Erdogan Defends Himself: Corruption Probe Aimed at Toppling My Government

Amid a corruption scandal which sends his government teetering, Erdogan says any attempt to implicate him in the affair will fail.

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Turkish prime minister says he believes he is the ultimate target of a corruption and bribery probe of his allies that has shaken the government.

Recep Tayyip Erdogan told a group of journalists that anyone attempting to enmesh him in the scandal would be "left empty handed." His comments were published in Hurriyet and Yeni Safak newspapers on Thursday.

Erdogan reshuffled his Cabinet on Wednesday, replacing 10 ministers hours after three ministers, whose sons were detained in relation to the probe, resigned. One of those ministers called on Erdogan to also step down.

The ministers' sons were questioned over the scandal focusing on alleged illicit money transfers to Iran and bribery for construction projects. Two of them were later arrested on bribery charges.

'Deep state'

Following the reshuffle, Turkey's opposition accused Erdogan on Thursday of trying to rule via a secretive "deep state."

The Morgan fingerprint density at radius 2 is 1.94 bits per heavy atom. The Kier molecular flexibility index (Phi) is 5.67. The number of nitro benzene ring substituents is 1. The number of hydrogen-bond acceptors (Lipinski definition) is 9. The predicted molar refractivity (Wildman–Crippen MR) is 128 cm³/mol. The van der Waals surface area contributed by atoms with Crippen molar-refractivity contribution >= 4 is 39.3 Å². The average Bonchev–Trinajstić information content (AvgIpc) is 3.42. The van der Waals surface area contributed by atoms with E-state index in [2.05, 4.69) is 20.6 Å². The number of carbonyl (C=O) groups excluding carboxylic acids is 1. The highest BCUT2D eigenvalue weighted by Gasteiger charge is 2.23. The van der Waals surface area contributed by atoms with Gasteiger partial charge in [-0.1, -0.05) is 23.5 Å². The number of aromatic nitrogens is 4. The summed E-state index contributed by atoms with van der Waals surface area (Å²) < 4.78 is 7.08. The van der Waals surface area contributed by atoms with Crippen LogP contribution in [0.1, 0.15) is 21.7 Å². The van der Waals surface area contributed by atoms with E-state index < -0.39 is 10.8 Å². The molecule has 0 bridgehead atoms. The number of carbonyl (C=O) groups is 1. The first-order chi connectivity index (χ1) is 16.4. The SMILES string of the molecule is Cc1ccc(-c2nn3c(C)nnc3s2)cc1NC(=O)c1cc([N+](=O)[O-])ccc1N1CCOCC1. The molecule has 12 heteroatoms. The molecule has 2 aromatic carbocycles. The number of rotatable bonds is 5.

"He (Erdogan) is trying to put together a cabinet that will not show any opposition to him. In this context, Efkan Ala has a key role," Kemal Kilicdaroglu, the head of the biggest opposition party CHP, said in remarks carried by Turkish media.

Efkan Ala, one of the 10 new loyalist ministers Erdogan named late on Wednesday, was a former governor of the restive Diyarbakir province who will wield the powerful Interior portfolio and oversee Turkish domestic security.

"Erdogan has a deep state, (his) AK Party has a deep state and Efkan Ala is one of the elements of that deep state," added Kilicdaroglu, using a term that for Turks denotes a shadowy power structure unhindered by democratic checks and balances.

During his three terms in office, the Islamist-rooted Erdogan has transformed Turkey, cutting back its once-dominant secularist military and overseeing rapid economic expansion. He weathered unprecedented anti-government protests that swept major cities in mid-2013.

But the corruption scandal has drawn an EU call for the independence of Turkey's judiciary to be safeguarded and has rattled stocks and the lira, with the currency falling to a historical low of 2.1025 against the dollar on Monday.

Turkish Prime Minister Recep Tayyip Erdogan addressing deputies at the parliament in Ankara, March 19, 2013. Credit: AFP

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